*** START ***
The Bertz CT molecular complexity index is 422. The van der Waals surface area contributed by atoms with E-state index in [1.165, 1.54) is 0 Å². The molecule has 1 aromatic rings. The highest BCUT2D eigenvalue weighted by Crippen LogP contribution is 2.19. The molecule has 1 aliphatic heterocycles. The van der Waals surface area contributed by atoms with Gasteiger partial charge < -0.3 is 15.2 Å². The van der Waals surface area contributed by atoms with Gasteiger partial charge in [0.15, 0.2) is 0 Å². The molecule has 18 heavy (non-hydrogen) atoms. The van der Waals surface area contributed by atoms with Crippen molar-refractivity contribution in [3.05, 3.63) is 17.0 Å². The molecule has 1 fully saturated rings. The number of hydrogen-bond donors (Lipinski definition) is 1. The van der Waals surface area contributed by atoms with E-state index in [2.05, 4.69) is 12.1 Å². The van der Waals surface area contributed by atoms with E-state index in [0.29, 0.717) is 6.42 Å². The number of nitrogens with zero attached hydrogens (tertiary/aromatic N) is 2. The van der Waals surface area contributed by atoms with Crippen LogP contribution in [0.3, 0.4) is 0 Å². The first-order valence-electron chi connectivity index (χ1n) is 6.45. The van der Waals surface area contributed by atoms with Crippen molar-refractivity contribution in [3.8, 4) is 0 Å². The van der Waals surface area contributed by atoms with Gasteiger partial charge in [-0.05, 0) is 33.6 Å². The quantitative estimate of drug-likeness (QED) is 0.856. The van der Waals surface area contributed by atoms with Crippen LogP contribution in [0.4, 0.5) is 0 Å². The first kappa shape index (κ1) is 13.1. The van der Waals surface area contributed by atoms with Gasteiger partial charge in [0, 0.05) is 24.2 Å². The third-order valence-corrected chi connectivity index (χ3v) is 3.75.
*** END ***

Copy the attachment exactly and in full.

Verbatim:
The Bertz CT molecular complexity index is 422. The van der Waals surface area contributed by atoms with E-state index in [1.165, 1.54) is 0 Å². The molecule has 1 aromatic rings. The highest BCUT2D eigenvalue weighted by Crippen LogP contribution is 2.19. The molecule has 1 aliphatic heterocycles. The van der Waals surface area contributed by atoms with Gasteiger partial charge < -0.3 is 15.2 Å². The van der Waals surface area contributed by atoms with Gasteiger partial charge in [0.15, 0.2) is 0 Å². The molecule has 18 heavy (non-hydrogen) atoms. The van der Waals surface area contributed by atoms with Crippen molar-refractivity contribution in [3.05, 3.63) is 17.0 Å². The molecule has 1 fully saturated rings. The number of hydrogen-bond donors (Lipinski definition) is 1. The van der Waals surface area contributed by atoms with E-state index in [2.05, 4.69) is 12.1 Å². The van der Waals surface area contributed by atoms with E-state index in [0.29, 0.717) is 6.42 Å². The number of nitrogens with zero attached hydrogens (tertiary/aromatic N) is 2. The van der Waals surface area contributed by atoms with Crippen LogP contribution in [0.3, 0.4) is 0 Å². The first-order valence-electron chi connectivity index (χ1n) is 6.45. The van der Waals surface area contributed by atoms with Crippen molar-refractivity contribution in [3.8, 4) is 0 Å². The van der Waals surface area contributed by atoms with Gasteiger partial charge in [-0.05, 0) is 33.6 Å². The quantitative estimate of drug-likeness (QED) is 0.856. The van der Waals surface area contributed by atoms with Crippen LogP contribution in [0.4, 0.5) is 0 Å². The first kappa shape index (κ1) is 13.1. The van der Waals surface area contributed by atoms with Gasteiger partial charge in [0, 0.05) is 24.2 Å². The third-order valence-corrected chi connectivity index (χ3v) is 3.75.